ISLAMABAD - Imran Khan has been written off before. As a cricketer, he was initially dismissed as having average ability before captaining his team to World Cup glory. For the past 15 years his political party has stumbled from one election humiliation to the next.

Now though, he is convinced his time has come. Riding a tsunami of popular support ahead of elections widely expected next year, he is bracing himself for a campaign of dirty tricks. “During a match there comes a time when you know you have the opposition on the mat. It is exactly the feeling now, that I have all the opposition by their balls,” he said, in an interview with The Daily Telegraph as he travelled to Peshawar for yet another rally on his 59th birthday. “Whatever they do now will backfire.”

Further evidence of Khan’s steepling ascent was on evidence in Karachi, today on Christmas Day, when at least 100,000 people turned out to hear his message that change was sweeping the country. The figure is all the more remarkable as the city is far from Mr Khan’s stronghold of Lahore.

Everything changed in October, when he attracted more than 100,000 supporters to a parade ground in Lahore. The world took notice of a new star in Pakistan’s political firmament, dominated for decades by a handful of the richest families.

Even that rally was almost sabotaged. At the last minute his venue was moved from a modestly sized park to the Minar-e-Pakistan, capable of holding hundreds of thousands of people.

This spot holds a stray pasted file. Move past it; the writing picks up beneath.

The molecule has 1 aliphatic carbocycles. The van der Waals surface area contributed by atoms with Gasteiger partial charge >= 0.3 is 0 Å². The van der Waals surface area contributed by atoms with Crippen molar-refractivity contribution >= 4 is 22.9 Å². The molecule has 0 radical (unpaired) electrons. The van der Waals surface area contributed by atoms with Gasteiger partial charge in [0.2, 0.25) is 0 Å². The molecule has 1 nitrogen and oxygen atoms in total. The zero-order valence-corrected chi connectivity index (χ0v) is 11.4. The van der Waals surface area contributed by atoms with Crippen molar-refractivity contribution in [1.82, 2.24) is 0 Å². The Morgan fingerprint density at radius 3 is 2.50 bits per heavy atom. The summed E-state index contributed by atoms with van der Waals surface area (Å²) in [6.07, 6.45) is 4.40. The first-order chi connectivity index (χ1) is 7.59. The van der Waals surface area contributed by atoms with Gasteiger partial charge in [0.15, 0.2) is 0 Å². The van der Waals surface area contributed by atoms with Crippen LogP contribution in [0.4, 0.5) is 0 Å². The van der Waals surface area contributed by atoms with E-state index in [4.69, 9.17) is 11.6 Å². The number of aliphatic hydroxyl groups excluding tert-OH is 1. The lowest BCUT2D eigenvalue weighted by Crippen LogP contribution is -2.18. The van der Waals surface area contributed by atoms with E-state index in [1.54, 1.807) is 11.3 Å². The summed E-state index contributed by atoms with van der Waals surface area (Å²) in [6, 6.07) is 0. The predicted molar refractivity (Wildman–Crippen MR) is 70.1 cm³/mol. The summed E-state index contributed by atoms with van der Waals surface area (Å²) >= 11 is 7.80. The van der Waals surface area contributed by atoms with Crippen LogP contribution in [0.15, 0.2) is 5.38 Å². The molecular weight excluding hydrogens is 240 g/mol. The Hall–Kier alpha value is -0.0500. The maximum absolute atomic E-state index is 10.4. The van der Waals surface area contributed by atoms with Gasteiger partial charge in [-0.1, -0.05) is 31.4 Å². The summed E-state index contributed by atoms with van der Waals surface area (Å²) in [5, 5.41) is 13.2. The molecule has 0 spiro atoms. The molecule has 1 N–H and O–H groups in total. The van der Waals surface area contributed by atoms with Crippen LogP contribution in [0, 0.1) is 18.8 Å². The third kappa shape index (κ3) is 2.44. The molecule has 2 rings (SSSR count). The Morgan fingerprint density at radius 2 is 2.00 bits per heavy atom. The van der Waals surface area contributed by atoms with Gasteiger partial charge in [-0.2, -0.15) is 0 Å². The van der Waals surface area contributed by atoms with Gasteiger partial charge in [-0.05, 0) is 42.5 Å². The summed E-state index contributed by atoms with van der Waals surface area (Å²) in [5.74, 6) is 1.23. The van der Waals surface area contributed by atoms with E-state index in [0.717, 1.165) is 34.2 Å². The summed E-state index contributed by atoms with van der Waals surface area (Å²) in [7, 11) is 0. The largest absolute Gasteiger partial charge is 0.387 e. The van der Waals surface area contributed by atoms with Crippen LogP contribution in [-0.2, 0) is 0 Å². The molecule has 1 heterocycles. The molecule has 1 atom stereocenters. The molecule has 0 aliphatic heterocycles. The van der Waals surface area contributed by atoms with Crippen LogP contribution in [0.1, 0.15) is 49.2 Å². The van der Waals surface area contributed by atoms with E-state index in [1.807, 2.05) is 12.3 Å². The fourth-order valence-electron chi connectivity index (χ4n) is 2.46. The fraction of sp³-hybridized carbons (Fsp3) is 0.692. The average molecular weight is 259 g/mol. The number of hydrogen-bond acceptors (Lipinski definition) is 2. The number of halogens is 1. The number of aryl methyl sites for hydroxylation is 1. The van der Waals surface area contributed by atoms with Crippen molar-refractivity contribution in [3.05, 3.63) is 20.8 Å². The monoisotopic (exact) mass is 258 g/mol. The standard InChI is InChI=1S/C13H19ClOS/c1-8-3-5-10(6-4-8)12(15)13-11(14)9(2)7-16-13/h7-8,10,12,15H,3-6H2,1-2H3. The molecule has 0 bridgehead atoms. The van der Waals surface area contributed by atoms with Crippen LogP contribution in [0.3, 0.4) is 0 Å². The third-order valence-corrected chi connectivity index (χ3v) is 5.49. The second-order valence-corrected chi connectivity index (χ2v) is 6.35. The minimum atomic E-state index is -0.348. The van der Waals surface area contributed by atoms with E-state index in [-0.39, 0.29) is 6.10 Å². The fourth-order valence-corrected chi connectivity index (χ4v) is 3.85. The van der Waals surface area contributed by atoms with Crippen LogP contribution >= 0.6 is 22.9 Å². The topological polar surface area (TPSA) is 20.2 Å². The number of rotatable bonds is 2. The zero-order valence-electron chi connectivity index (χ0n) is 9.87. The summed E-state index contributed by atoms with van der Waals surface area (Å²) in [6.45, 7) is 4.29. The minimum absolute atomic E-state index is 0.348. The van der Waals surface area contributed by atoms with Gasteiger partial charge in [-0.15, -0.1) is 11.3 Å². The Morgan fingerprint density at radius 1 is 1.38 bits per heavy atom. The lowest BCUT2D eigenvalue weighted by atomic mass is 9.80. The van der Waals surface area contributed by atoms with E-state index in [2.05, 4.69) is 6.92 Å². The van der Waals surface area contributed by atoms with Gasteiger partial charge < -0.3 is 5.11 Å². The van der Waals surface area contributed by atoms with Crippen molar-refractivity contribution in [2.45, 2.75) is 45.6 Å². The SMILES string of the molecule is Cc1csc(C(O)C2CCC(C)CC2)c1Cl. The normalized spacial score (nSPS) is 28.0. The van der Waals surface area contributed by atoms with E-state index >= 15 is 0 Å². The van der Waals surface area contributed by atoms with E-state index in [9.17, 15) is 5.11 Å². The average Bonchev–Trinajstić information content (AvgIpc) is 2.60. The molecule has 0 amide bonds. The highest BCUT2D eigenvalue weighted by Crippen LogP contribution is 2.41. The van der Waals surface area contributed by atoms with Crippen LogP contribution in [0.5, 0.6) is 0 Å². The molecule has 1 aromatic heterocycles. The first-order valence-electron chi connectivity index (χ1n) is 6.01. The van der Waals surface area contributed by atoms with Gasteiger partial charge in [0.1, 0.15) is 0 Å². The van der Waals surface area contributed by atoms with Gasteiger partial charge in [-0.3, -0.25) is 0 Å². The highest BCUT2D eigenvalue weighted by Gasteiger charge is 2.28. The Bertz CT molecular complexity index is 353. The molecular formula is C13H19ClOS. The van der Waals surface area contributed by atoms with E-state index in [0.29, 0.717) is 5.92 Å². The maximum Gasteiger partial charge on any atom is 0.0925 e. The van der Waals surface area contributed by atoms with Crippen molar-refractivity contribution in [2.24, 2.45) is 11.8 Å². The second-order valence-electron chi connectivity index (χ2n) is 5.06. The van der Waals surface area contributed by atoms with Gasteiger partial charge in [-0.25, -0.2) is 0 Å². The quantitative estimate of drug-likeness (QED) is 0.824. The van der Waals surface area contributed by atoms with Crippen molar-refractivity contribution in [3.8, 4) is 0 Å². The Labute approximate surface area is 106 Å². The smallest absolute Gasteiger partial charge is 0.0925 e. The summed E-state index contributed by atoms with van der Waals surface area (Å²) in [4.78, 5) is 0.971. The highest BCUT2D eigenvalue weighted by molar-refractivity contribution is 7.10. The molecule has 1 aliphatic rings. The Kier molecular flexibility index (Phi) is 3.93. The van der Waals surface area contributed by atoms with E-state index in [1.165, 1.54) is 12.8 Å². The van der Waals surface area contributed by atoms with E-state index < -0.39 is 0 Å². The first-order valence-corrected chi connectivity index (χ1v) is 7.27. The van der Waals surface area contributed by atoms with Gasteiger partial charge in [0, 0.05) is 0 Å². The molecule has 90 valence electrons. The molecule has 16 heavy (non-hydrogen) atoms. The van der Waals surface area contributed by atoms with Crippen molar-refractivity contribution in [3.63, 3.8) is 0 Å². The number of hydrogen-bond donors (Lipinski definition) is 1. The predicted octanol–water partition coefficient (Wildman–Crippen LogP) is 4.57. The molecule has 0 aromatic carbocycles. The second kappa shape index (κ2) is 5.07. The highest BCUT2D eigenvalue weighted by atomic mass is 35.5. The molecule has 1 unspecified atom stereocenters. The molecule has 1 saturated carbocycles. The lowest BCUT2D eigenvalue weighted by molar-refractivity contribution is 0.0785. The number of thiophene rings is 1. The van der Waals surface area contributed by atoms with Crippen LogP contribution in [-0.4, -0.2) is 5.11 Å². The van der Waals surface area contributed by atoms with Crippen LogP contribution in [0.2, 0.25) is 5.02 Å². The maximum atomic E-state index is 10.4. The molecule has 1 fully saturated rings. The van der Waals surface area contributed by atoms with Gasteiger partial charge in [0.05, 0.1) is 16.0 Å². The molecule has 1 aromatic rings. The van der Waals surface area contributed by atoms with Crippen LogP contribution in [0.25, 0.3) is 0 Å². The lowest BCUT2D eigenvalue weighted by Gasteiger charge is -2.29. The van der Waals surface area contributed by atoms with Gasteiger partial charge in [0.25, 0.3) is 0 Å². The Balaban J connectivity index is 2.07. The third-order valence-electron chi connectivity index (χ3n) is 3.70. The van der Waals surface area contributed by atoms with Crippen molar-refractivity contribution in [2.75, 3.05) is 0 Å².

If the switch by city authorities was an attempt to make Khan’s rally appear insignificant it failed badly. Khan expects more of the same. His Lahore headquarters were recently sealed off amid allegations taxes had not been paid.

In 2008, a photograph of a fake £40m cheque apparently from James Goldsmith, billionaire father of Khan’s ex-wife Jemima, surfaced. “They will throw everything at me,” he said. “Last time around, when they panicked, they called Jemima part of a Jewish lobby. She’s Christian, her mother’s Christian, her father was Christian, but because the grandfather was Jewish it became part of a Jewish plot to take over Pakistan.”

Inevitably scrutiny will fall on Khan’s private life. As one of Pakistan’s most famous bachelors he had been expecting Mr Nawaz Sharif’s party to spread malicious rumours – until an American journalist published a book detailing how the opposition leader had offered her an iPhone and asked her to be his “special friend”.

“He can’t really do that now because he knows it will just come back to haunt him,” said Khan roaring with laughter in the front seat of a supporter’s car. “Now they are going after me on tax, but that will look even worse.”

He is also frequently accused of being pro-Taliban and anti-American for his longstanding policy of advocating peace talks in Afghanistan and Pakistan’s withdrawal from the war on terror. But he said the past year, with increasing contacts between American and Taliban leaders, backed his position.

After two hours travelling from Islamabad, his car arrived in Peshawar. Thousands of mostly young men thronged the track ahead, bringing Khan’s small convoy of three cars to halt, as they crowded close.

Inside, his supporters fell silent. In a country known for political assassinations and suicide bombings , Khan is unusual: he does not travel in an armoured vehicle.

Perhaps sensing the unease, he turned to face his nervous passengers.

“There won’t be a suicide attack on this car,” he said with a grin. “They see me as a self-respecting Pakistani nationalist – not an American stooge.”